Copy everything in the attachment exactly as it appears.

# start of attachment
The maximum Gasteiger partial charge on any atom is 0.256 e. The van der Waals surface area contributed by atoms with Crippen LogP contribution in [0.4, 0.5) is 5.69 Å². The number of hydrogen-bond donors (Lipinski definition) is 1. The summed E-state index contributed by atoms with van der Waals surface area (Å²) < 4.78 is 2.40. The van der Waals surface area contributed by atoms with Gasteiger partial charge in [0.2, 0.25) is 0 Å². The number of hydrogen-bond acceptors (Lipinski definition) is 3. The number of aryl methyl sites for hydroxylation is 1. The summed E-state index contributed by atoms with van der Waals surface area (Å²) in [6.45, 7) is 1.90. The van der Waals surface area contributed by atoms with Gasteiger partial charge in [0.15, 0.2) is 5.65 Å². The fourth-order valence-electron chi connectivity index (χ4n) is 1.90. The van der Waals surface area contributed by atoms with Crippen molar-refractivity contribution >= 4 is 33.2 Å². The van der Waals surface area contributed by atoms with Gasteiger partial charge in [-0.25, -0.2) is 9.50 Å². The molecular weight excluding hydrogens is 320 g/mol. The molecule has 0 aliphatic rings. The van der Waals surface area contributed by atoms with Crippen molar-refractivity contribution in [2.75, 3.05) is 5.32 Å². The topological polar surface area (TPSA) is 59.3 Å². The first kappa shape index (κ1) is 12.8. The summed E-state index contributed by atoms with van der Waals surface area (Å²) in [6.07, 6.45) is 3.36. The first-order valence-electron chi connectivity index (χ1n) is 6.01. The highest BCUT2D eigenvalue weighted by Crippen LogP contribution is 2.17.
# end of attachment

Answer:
The maximum Gasteiger partial charge on any atom is 0.256 e. The van der Waals surface area contributed by atoms with Crippen LogP contribution in [0.4, 0.5) is 5.69 Å². The number of hydrogen-bond donors (Lipinski definition) is 1. The summed E-state index contributed by atoms with van der Waals surface area (Å²) < 4.78 is 2.40. The van der Waals surface area contributed by atoms with Gasteiger partial charge in [0.2, 0.25) is 0 Å². The number of hydrogen-bond acceptors (Lipinski definition) is 3. The number of aryl methyl sites for hydroxylation is 1. The summed E-state index contributed by atoms with van der Waals surface area (Å²) in [6.45, 7) is 1.90. The van der Waals surface area contributed by atoms with Gasteiger partial charge in [0.15, 0.2) is 5.65 Å². The fourth-order valence-electron chi connectivity index (χ4n) is 1.90. The van der Waals surface area contributed by atoms with Crippen molar-refractivity contribution >= 4 is 33.2 Å². The van der Waals surface area contributed by atoms with Gasteiger partial charge in [-0.25, -0.2) is 9.50 Å². The molecular weight excluding hydrogens is 320 g/mol. The molecule has 0 aliphatic rings. The van der Waals surface area contributed by atoms with Crippen molar-refractivity contribution in [2.75, 3.05) is 5.32 Å². The topological polar surface area (TPSA) is 59.3 Å². The first kappa shape index (κ1) is 12.8. The summed E-state index contributed by atoms with van der Waals surface area (Å²) in [6.07, 6.45) is 3.36. The first-order valence-electron chi connectivity index (χ1n) is 6.01. The highest BCUT2D eigenvalue weighted by Crippen LogP contribution is 2.17.